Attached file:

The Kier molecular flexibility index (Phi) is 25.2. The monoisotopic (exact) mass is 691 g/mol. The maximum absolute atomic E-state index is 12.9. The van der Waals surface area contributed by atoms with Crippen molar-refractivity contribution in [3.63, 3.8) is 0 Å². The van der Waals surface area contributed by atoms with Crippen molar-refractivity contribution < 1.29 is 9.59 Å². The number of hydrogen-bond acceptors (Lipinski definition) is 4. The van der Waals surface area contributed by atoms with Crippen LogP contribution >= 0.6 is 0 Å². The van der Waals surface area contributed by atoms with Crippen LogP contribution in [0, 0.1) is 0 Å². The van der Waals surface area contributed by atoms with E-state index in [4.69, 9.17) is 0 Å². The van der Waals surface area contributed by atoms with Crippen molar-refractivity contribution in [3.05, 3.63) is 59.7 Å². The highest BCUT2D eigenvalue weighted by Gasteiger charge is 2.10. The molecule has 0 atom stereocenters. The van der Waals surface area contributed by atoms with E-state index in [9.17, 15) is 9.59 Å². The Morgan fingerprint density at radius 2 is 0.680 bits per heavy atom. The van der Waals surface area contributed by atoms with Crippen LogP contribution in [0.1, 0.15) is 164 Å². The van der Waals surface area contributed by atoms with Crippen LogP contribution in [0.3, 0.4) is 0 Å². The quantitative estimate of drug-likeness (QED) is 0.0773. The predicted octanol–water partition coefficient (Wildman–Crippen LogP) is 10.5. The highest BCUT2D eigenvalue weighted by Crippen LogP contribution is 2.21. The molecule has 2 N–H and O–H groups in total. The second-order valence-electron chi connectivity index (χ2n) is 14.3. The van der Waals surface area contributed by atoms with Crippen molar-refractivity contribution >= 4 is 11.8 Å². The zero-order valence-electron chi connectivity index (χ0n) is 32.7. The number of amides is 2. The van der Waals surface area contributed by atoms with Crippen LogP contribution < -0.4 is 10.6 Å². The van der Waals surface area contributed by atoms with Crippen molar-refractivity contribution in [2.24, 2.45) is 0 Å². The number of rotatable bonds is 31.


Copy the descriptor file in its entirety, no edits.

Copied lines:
The Kier molecular flexibility index (Phi) is 25.2. The monoisotopic (exact) mass is 691 g/mol. The maximum absolute atomic E-state index is 12.9. The van der Waals surface area contributed by atoms with Crippen molar-refractivity contribution in [3.63, 3.8) is 0 Å². The van der Waals surface area contributed by atoms with Crippen molar-refractivity contribution < 1.29 is 9.59 Å². The number of hydrogen-bond acceptors (Lipinski definition) is 4. The van der Waals surface area contributed by atoms with Crippen LogP contribution >= 0.6 is 0 Å². The van der Waals surface area contributed by atoms with Crippen LogP contribution in [0, 0.1) is 0 Å². The van der Waals surface area contributed by atoms with E-state index in [4.69, 9.17) is 0 Å². The van der Waals surface area contributed by atoms with Crippen molar-refractivity contribution in [3.05, 3.63) is 59.7 Å². The highest BCUT2D eigenvalue weighted by Gasteiger charge is 2.10. The molecule has 0 atom stereocenters. The van der Waals surface area contributed by atoms with E-state index in [9.17, 15) is 9.59 Å². The Morgan fingerprint density at radius 2 is 0.680 bits per heavy atom. The van der Waals surface area contributed by atoms with Crippen LogP contribution in [0.1, 0.15) is 164 Å². The van der Waals surface area contributed by atoms with Crippen LogP contribution in [0.3, 0.4) is 0 Å². The quantitative estimate of drug-likeness (QED) is 0.0773. The predicted octanol–water partition coefficient (Wildman–Crippen LogP) is 10.5. The highest BCUT2D eigenvalue weighted by Crippen LogP contribution is 2.21. The molecule has 2 N–H and O–H groups in total. The second-order valence-electron chi connectivity index (χ2n) is 14.3. The van der Waals surface area contributed by atoms with Crippen molar-refractivity contribution >= 4 is 11.8 Å². The zero-order valence-electron chi connectivity index (χ0n) is 32.7. The number of amides is 2. The van der Waals surface area contributed by atoms with Crippen LogP contribution < -0.4 is 10.6 Å². The van der Waals surface area contributed by atoms with Crippen molar-refractivity contribution in [2.24, 2.45) is 0 Å². The number of rotatable bonds is 31.